Top Ten Tips for Addiction Recovery

Addiction recovery can be a long and complicated process. However, there are several tips to help make the journey to long-term sobriety easier.

1) Work with a treatment specialist or treatment center to get the help and support you need to recover.

Treatment for addiction to alcohol or drugs generally requires professional help to overcome the entrenched habits and behavior patterns of addiction. Begin with a therapist and explore the addiction treatment options for your unique needs.

If you’re in need of detox or rehab, click here or call 1.866.734.2242

2) Attend regular meetings and seek out support groups such as those offered through the 12 step programs for ongoing recovery support.

Staying away from the addictive substances and behaviors requires a daily commitment to abstinence. This is much more attainable when you are surrounded by a network of supporters and others who understand what you are dealing with and are available to offer encouragement when you feel tempted to relapse into your addiction.

3) Develop self-acceptance through practicing compassion toward yourself.

Mistakes and regrettable behavior go hand in hand while in the middle of an addiction. Often, the seeking of our preferred substance or addictive behavior (gambling, sex, etc) has been our chief objective. It badly clouded our judgment regarding who else might be hurt in the process. An important component of recovery involves learning how to be a better friend to ourselves.

We need to develop a positive regard for our unique self that is realistic and that recognizes our own value regardless of how we look, perform or how others feel about us. A strong sense of self and a commitment to living with integrity and self respect are essential in sustaining recovery long term.

4) Get treatment for co-occurring disorders such as anxiety and depression.

Often, the addict unknowingly has been self medicating an underlying mood disorder such as depression or anxiety. This must be addressed in order to avoid falling back into the addictive behavior.

5) Practice mindfulness and living in the moment.

The addict or alcoholic may find that worry about the future, and regret and sorrow about the past consume them when they are not under the influence of their substance. New coping skills must be employed immediately to make day to day living more tolerable and the ups and downs of life more acceptable.

Learning to live in the moment, to be present now to the sights, sounds and experiences of today can be a powerful grounding tool when emotionally distressed. Also, deep breathing exercises and meditation can also assist in calming frayed nerves and help one to stop mind tripping into the past or the future.

6) Listen to and honor your feelings and learn to tolerate uncomfortable ones.

The person suffering from drug addiction or alcoholism can be disengaged from their emotional state to avoid dealing with uncomfortable feelings. Learning to tolerate uncomfortable feelings is crucial to long term recovery from addiction.

7) Avoid triggering events and people until you feel secure enough in your recovery that the temptation will not overwhelm you.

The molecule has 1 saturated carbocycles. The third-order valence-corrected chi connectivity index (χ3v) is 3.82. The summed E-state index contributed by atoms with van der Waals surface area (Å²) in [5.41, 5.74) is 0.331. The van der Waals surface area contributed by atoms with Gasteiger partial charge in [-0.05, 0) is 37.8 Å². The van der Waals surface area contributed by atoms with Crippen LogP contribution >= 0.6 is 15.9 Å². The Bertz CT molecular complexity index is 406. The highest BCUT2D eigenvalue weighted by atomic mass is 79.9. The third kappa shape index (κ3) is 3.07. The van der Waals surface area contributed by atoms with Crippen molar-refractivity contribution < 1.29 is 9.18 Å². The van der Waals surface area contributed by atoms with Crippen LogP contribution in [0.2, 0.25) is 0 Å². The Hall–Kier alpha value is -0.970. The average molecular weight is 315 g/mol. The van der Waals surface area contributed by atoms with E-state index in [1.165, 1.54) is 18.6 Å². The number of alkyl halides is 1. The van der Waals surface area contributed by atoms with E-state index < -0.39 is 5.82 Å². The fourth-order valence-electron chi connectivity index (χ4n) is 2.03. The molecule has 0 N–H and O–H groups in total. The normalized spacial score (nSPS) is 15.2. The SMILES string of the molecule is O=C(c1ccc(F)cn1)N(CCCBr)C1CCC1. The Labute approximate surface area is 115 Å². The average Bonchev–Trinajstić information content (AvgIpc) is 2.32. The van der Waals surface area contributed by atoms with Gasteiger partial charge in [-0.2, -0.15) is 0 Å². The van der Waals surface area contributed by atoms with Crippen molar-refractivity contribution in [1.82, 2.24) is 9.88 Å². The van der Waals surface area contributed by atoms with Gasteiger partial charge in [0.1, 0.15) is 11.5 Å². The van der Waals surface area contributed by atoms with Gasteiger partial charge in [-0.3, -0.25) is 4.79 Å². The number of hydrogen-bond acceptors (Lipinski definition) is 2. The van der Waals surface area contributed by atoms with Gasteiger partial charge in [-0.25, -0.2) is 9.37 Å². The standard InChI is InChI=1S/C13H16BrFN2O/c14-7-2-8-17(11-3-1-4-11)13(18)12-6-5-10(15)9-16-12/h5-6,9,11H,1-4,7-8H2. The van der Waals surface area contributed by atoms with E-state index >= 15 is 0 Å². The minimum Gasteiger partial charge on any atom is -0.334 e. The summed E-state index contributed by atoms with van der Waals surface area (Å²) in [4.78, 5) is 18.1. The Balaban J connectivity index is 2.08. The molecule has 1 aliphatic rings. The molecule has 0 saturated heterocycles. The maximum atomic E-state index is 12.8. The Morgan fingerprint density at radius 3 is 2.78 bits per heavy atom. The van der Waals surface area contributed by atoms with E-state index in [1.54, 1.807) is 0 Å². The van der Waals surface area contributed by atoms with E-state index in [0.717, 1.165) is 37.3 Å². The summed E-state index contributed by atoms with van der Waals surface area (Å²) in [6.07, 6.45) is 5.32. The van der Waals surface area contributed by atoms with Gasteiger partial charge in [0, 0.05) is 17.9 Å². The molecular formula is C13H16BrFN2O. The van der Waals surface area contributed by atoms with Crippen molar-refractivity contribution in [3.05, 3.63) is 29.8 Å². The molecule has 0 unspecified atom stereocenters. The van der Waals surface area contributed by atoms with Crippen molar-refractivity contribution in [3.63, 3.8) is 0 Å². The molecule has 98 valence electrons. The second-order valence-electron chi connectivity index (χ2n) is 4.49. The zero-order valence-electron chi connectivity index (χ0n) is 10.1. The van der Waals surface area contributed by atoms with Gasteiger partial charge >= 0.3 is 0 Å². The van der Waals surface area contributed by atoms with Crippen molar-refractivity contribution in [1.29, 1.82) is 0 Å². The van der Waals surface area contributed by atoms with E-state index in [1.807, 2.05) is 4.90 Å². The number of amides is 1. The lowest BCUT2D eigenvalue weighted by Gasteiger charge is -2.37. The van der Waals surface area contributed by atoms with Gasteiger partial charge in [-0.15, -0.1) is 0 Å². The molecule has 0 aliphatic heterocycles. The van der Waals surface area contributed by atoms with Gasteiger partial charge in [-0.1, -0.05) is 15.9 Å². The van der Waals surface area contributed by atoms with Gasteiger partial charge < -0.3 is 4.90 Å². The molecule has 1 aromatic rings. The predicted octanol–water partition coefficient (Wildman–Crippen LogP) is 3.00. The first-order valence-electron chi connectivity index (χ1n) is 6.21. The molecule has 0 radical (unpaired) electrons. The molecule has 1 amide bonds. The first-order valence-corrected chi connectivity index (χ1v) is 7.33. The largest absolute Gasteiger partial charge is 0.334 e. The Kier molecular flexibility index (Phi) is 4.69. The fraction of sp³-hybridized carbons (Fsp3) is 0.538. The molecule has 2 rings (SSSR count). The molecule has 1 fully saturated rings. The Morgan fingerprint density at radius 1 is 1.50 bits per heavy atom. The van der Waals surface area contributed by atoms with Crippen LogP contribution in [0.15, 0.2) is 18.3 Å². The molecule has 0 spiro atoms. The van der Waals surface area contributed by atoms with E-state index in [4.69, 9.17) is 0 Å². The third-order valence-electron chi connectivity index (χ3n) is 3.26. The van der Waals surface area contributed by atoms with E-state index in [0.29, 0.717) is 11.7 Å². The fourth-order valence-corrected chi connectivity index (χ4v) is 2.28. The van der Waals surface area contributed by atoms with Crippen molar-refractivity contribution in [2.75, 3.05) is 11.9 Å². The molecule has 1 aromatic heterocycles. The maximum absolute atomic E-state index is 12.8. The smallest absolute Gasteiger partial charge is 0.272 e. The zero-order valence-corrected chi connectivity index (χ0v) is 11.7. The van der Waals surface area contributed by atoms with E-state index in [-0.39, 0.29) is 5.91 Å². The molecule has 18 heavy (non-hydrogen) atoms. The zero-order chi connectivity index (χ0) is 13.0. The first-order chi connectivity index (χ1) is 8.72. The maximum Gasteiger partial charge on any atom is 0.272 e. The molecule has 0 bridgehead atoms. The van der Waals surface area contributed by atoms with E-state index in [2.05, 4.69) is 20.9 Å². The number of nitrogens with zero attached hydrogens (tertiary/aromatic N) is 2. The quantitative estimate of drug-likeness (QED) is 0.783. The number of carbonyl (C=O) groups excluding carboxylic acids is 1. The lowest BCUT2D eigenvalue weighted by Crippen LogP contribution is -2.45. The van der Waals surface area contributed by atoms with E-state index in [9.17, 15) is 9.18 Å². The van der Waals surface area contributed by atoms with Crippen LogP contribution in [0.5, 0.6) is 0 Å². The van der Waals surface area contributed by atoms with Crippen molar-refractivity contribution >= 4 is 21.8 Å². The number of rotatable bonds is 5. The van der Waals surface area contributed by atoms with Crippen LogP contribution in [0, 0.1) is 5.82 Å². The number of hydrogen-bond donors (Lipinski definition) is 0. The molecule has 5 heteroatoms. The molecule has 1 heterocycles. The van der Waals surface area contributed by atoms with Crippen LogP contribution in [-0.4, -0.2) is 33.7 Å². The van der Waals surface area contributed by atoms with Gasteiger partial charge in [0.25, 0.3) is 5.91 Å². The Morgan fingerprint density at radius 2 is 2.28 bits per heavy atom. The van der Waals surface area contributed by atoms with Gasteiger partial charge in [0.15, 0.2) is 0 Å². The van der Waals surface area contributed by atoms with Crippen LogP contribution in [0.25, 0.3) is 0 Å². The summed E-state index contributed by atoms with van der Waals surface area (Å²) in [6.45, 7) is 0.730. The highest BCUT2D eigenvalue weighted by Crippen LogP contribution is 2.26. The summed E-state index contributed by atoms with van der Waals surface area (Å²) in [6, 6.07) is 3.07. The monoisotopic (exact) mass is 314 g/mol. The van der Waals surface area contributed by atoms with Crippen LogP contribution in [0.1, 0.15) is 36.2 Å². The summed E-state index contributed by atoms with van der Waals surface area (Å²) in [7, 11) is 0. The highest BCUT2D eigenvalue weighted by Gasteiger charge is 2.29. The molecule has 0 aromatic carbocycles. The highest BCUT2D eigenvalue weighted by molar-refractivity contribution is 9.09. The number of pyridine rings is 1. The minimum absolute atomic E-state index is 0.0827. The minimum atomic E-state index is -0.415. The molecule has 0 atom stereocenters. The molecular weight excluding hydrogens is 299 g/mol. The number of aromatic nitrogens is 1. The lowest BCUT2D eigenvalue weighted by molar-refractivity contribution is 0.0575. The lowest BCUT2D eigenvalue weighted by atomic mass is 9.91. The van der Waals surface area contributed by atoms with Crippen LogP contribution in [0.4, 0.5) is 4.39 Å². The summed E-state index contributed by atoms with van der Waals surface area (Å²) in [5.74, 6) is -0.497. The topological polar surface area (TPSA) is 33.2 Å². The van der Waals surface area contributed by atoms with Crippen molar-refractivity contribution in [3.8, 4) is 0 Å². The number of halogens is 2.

It may be helpful to stay away from former places where you used to practice your addiction, such as bars, parties, etc. Give yourself time to develop a deep and lasting commitment to recovery behaviors before placing yourself in situations that may cause you to crave your addictive substance or behavior.

8) Accept your addiction and practice abstinence.

Denial is a hallmark of addiction. The belief that “I am not that bad, I will quit tomorrow, etc” characterizes the mindset of a practicing alcoholic or addict. This denial must be confronted and shattered. Acceptance that you are not able to tolerate ingestion of this substance or engaging in a specific addictive behavior is an important daily step.

9) Have a relapse prevention or correction plan.

Relapse or slips are an all too common problem for those in recovery from an addiction. Changing long held destructive behaviors with drugs and/or alcohol can be extremely difficult. If a relapse happens, it is important to remember that all is not lost and that the same skills that helped you become sober and clean before are available to you right now, to pick up and re­commit to your recovery journey.

10) Develop faith and trust in God and let go of what you cannot control.

A hallmark personality trait of those that struggle with addiction is a tendency to feel the need to control people, places and things. An uncertain outcome can be extremely anxiety producing for the addict or alcoholic. This often results in attempts to manipulate others, events and situations to obtain the desired outcome of the individual.

This comes at a steep cost, as the loved ones, coworkers and friends of the person suffering typically object to this controlling behavior and pull away from the person. Learning to trust in a wise and all loving God/Spiritual Power can be a powerful tool in resisting the unhealthy urge to try to control life.

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Need help with substance abuse or mental health issues? In the U.S., call 800–662-HELP (4357) for the SAMHSA National Helpline. You can also find treatment centers here.

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Originally published at www.iwillrecover.com on October 15, 2015.

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